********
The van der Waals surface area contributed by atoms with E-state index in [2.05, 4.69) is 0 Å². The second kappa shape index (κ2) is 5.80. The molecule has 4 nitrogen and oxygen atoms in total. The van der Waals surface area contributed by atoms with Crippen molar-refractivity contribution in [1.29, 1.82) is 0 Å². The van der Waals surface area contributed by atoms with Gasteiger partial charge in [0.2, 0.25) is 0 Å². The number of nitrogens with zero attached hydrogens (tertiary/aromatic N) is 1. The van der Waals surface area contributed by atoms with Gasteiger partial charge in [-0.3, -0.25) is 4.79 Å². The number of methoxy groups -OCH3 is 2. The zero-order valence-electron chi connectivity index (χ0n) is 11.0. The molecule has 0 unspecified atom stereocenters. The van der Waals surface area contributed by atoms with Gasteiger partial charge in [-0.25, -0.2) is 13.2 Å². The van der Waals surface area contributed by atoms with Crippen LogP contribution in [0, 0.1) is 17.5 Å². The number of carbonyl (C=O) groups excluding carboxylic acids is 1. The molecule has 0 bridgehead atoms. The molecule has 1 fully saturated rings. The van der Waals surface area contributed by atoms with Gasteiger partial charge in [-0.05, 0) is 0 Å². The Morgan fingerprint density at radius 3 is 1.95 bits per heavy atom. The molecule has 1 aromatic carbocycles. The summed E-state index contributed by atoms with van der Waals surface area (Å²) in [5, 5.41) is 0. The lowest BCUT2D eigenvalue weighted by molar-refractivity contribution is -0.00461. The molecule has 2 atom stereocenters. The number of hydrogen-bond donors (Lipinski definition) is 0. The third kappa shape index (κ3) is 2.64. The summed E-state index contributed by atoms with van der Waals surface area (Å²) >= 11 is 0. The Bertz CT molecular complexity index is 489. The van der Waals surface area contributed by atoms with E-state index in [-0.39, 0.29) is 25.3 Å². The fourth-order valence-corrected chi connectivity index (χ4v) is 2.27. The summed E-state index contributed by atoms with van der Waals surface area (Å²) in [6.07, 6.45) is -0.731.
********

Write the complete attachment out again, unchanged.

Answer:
The van der Waals surface area contributed by atoms with E-state index in [2.05, 4.69) is 0 Å². The second kappa shape index (κ2) is 5.80. The molecule has 4 nitrogen and oxygen atoms in total. The van der Waals surface area contributed by atoms with Crippen molar-refractivity contribution in [1.29, 1.82) is 0 Å². The van der Waals surface area contributed by atoms with Gasteiger partial charge in [0.2, 0.25) is 0 Å². The number of nitrogens with zero attached hydrogens (tertiary/aromatic N) is 1. The van der Waals surface area contributed by atoms with Gasteiger partial charge in [-0.3, -0.25) is 4.79 Å². The number of methoxy groups -OCH3 is 2. The zero-order valence-electron chi connectivity index (χ0n) is 11.0. The molecule has 0 unspecified atom stereocenters. The van der Waals surface area contributed by atoms with Gasteiger partial charge in [-0.25, -0.2) is 13.2 Å². The van der Waals surface area contributed by atoms with Crippen LogP contribution in [0, 0.1) is 17.5 Å². The number of carbonyl (C=O) groups excluding carboxylic acids is 1. The molecule has 0 bridgehead atoms. The molecule has 1 fully saturated rings. The van der Waals surface area contributed by atoms with Gasteiger partial charge in [-0.05, 0) is 0 Å². The Morgan fingerprint density at radius 3 is 1.95 bits per heavy atom. The molecule has 1 aromatic carbocycles. The summed E-state index contributed by atoms with van der Waals surface area (Å²) in [5, 5.41) is 0. The lowest BCUT2D eigenvalue weighted by molar-refractivity contribution is -0.00461. The molecule has 2 atom stereocenters. The number of hydrogen-bond donors (Lipinski definition) is 0. The third kappa shape index (κ3) is 2.64. The summed E-state index contributed by atoms with van der Waals surface area (Å²) >= 11 is 0. The Bertz CT molecular complexity index is 489. The van der Waals surface area contributed by atoms with E-state index in [-0.39, 0.29) is 25.3 Å². The fourth-order valence-corrected chi connectivity index (χ4v) is 2.27. The summed E-state index contributed by atoms with van der Waals surface area (Å²) in [6.07, 6.45) is -0.731.